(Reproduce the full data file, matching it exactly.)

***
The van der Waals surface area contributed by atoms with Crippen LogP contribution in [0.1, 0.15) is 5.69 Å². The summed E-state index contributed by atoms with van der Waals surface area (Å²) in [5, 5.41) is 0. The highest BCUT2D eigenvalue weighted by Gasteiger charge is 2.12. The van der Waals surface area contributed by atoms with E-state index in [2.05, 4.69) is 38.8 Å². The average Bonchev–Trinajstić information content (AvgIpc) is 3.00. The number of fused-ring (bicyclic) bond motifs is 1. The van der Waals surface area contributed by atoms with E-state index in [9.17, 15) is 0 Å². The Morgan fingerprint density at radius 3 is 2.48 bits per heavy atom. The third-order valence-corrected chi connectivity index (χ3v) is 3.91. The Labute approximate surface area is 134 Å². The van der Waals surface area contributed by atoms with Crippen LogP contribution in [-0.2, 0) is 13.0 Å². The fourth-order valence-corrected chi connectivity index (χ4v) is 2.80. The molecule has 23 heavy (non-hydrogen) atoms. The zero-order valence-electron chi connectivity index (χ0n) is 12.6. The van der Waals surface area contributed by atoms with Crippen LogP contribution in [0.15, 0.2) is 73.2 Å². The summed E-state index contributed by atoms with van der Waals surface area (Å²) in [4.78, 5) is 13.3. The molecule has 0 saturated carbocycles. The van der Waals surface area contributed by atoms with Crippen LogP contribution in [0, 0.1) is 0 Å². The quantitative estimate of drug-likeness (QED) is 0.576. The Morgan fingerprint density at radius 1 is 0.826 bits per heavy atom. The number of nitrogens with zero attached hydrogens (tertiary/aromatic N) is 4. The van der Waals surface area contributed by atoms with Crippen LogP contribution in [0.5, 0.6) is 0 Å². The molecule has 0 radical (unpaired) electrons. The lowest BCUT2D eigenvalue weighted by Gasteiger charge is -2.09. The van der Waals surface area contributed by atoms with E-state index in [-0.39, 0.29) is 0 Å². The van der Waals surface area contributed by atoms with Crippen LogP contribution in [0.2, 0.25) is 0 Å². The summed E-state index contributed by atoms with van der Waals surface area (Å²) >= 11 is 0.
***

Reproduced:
The van der Waals surface area contributed by atoms with Crippen LogP contribution in [0.1, 0.15) is 5.69 Å². The summed E-state index contributed by atoms with van der Waals surface area (Å²) in [5, 5.41) is 0. The highest BCUT2D eigenvalue weighted by Gasteiger charge is 2.12. The van der Waals surface area contributed by atoms with E-state index in [2.05, 4.69) is 38.8 Å². The average Bonchev–Trinajstić information content (AvgIpc) is 3.00. The number of fused-ring (bicyclic) bond motifs is 1. The van der Waals surface area contributed by atoms with E-state index in [9.17, 15) is 0 Å². The Morgan fingerprint density at radius 3 is 2.48 bits per heavy atom. The third-order valence-corrected chi connectivity index (χ3v) is 3.91. The Labute approximate surface area is 134 Å². The van der Waals surface area contributed by atoms with Crippen LogP contribution in [-0.2, 0) is 13.0 Å². The fourth-order valence-corrected chi connectivity index (χ4v) is 2.80. The molecule has 23 heavy (non-hydrogen) atoms. The zero-order valence-electron chi connectivity index (χ0n) is 12.6. The van der Waals surface area contributed by atoms with Crippen LogP contribution in [0.15, 0.2) is 73.2 Å². The summed E-state index contributed by atoms with van der Waals surface area (Å²) in [4.78, 5) is 13.3. The molecule has 0 saturated carbocycles. The van der Waals surface area contributed by atoms with Crippen LogP contribution in [0, 0.1) is 0 Å². The quantitative estimate of drug-likeness (QED) is 0.576. The Morgan fingerprint density at radius 1 is 0.826 bits per heavy atom. The number of nitrogens with zero attached hydrogens (tertiary/aromatic N) is 4. The van der Waals surface area contributed by atoms with Crippen LogP contribution in [0.5, 0.6) is 0 Å². The molecule has 0 radical (unpaired) electrons. The lowest BCUT2D eigenvalue weighted by Gasteiger charge is -2.09. The van der Waals surface area contributed by atoms with E-state index in [-0.39, 0.29) is 0 Å². The van der Waals surface area contributed by atoms with Crippen LogP contribution in [0.2, 0.25) is 0 Å². The summed E-state index contributed by atoms with van der Waals surface area (Å²) >= 11 is 0.